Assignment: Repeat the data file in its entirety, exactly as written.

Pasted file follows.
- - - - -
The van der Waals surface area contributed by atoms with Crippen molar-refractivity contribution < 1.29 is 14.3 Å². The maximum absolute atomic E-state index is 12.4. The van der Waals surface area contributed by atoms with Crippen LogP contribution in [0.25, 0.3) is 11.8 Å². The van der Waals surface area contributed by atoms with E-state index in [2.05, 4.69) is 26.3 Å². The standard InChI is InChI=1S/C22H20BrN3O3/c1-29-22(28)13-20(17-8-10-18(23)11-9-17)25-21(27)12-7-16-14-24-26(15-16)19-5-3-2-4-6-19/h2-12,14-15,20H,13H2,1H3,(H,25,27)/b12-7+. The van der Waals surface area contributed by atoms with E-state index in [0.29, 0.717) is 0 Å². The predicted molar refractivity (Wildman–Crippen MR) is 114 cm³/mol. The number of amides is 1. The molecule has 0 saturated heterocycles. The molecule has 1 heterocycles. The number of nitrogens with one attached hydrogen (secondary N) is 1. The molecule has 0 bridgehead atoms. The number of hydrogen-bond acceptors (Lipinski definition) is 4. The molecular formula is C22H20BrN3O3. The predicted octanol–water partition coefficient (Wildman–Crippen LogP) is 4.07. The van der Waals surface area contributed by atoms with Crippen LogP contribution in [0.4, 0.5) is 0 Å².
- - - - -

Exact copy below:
The van der Waals surface area contributed by atoms with Crippen molar-refractivity contribution < 1.29 is 14.3 Å². The maximum absolute atomic E-state index is 12.4. The van der Waals surface area contributed by atoms with Crippen LogP contribution in [0.25, 0.3) is 11.8 Å². The van der Waals surface area contributed by atoms with E-state index in [2.05, 4.69) is 26.3 Å². The standard InChI is InChI=1S/C22H20BrN3O3/c1-29-22(28)13-20(17-8-10-18(23)11-9-17)25-21(27)12-7-16-14-24-26(15-16)19-5-3-2-4-6-19/h2-12,14-15,20H,13H2,1H3,(H,25,27)/b12-7+. The van der Waals surface area contributed by atoms with E-state index in [0.29, 0.717) is 0 Å². The predicted molar refractivity (Wildman–Crippen MR) is 114 cm³/mol. The number of amides is 1. The molecule has 0 saturated heterocycles. The molecule has 1 heterocycles. The number of nitrogens with one attached hydrogen (secondary N) is 1. The molecule has 0 bridgehead atoms. The number of hydrogen-bond acceptors (Lipinski definition) is 4. The molecular formula is C22H20BrN3O3. The predicted octanol–water partition coefficient (Wildman–Crippen LogP) is 4.07. The van der Waals surface area contributed by atoms with Crippen LogP contribution in [0.4, 0.5) is 0 Å².